The history of pop music tends to be written largely by those who spend the most time thinking and writing about it. And since public and critical opinions rarely overlap, those who find the vast majority of public favor tend be left behind as these less invested listeners move on to the next big thing. Critics and pop culture analysts, on the other hand, remain behind, analyzing the detritus and sifting through the wreckage to find anything worth salvaging. Because of this, hundreds of artists once immensely popular find themselves relegated to the dustbin of history, glossed over by those pop music revisionists who manage to amplify musical microcosms to absurd proportions while those that had the largest immediate impact tend to warrant little more than passing mention.
By it’s very nature, pop music is an ephemeral, passing trend, almost solely the product of its very specific time and place and lacking in any lasting impact. Because of this, the majority of listeners move on with each passing year, latching onto the flavor of the month and leaving behind those whose sell-by date has since expired. Even with massive, charting hits, countless artists are stamped with either the dreaded one-hit wonder or whatever-happened-to? tags. All that’s left are those revered by the critics, artists whose post-career impact far outweighed that garnered while actively recording and performing.
In a sense, then, no one really wins. Those who tend to sell the most are quickly forgotten, while many of those who sell the least find themselves lionized by a handful of critics well after it would have done them any financial good. A quick look at the 100 most popular artists of 1978 (according to Billboard) shows none of the colossal impact punk was said to have had when it broke the year before. Instead, the brothers Gibb, the “Piano Man” himself and Barry Manilow dominate the list, along with a who’s who of contemporary classic rock staples, all groups punk and its various offshoots had purportedly set out to destroy.
Among those on the list is Andrew Gold. An immensely talented multi-instrumentalist, producer and songwriter, Gold, who passed away in 2011, was arguably at the top of his game when he recorded this live set at the Roxy in 1978. Having started out with the group Bryndle, he moved on to play a pivotal role in Linda Ronstadt’s breakout recordings, leading her backing band through 1977. Having already embarked on a solo career, 1977 proved to be a momentous year for Gold. His single “Lonely Boy” off of What’s Wrong With This Picture? reached number seven on the Billboard charts (the album itself stalled at number 95).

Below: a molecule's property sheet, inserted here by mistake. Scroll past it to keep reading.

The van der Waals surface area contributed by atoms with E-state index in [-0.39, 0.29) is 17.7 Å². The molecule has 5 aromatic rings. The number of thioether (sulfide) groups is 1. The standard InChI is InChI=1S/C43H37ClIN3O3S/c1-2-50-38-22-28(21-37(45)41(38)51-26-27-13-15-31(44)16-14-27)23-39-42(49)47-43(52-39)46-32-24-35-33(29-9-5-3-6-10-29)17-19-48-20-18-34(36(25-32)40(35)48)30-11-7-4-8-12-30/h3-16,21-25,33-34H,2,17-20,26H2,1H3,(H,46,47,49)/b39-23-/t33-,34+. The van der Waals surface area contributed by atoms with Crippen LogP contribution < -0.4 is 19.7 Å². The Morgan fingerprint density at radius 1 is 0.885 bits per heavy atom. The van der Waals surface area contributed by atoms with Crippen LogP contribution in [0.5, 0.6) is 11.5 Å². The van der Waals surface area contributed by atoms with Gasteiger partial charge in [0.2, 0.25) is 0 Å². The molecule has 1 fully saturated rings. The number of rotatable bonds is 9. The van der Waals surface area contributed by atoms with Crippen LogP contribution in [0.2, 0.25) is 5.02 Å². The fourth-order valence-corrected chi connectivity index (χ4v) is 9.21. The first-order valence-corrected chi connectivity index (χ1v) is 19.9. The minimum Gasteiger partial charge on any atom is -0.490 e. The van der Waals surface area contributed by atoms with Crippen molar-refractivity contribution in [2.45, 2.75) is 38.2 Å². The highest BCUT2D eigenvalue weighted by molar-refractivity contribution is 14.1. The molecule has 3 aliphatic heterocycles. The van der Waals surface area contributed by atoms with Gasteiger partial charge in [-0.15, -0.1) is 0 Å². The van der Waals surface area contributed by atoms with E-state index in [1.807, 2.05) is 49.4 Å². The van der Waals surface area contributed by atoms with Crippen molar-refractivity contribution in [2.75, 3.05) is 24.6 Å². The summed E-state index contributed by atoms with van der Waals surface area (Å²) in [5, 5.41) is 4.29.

Writing in his Consumer Guide, Robert Christgau flippantly indicated all the single was good for was illuminating,“the source of L.A. weltschmerz [to be] siblings.” He gave both Picture and its follow up, All This and Heaven Too a C-, referring to Gold as “Barry Manilow in a flannel shirt”. But it was on the latter album that Gold released a song that, for modern listeners, would become his calling card, “Thank You for Being a Friend”.
Best known in its cover version performed over the opening credits of The Golden Girls, Gold’s live version here sounds more like a lightweight Randy Newman with only slightly less cynicism. Performed as part of the final set on the last night of his 1978 tour, the song was greeted, like most everything else on the newly-released The Late Show Live 1978, with rousing applause. Granted Gold was performing to a hometown crowd and, given his credits, no doubt a number of industry admirers.
But what comes through most when listening to these recordings nearly 40 years later is how much fun the Gold and the band were having, enjoying the success afforded them and delivering a triumphant homecoming performance to wrap up their months long tour. While not everything here has necessarily aged well (“That’s Why I Love You” sounds like a middling bar band original and “Endless Flight” feels like just that), the performances are strong enough and raw enough to carry the electricity of the evening.
Where many studio pros would favor an airless precision in the groups’ performance, Gold allows the songs to take shape in the moment, lending them a raggedly amiability that helps transcend some of the clunkier moments. Throughout, Gold’s stage banter is loose and very much of its time (check the reference to the “Saturday Night Live” that one of the band members reminds the audience they are all currently missing) adding a further level of contextualization to both the songs and the reception they receive.
By this time, Gold had released three albums and played the majority of the instruments on Linda Ronstadt’s number one single, “You’re No Good”. Where a contemporary audience might only know the aforementioned “…Friend” or “Lonely Boy”, here the material is fresh in the minds of the listeners who helped made Gold one of the most popular artists of that year.
Opening with a blazing, country rock-tinged “I’m a Gambler”, the band proves themselves no worse for wear as the reach the end of the tour. While they soon resort to slightly more low-key territory, it’s not without its charms. “Oh Urania (Take Me Away)”, while no “Calling Occupants of Interstellar Craft”, may well be one of the best songs about wishing to be abducted and taken away. It’s an odd choice to follow “…Friend”, but it helps illustrate Gold as one who doesn’t take himself too seriously and is enjoying the spotlight afforded him.
Closing the show with “Lonely Boy”, the group is met with riotous applause, dragged back to the stage for not one, but three encores that include the Beatles’ “Doctor Robert” and Chuck Berry’s “Roll Over Beethoven”. The latter is sloppy bar rock at its finest and a fitting finale to a not necessarily essential, but no less enjoyable live recording of one of pop music’s faded lights.
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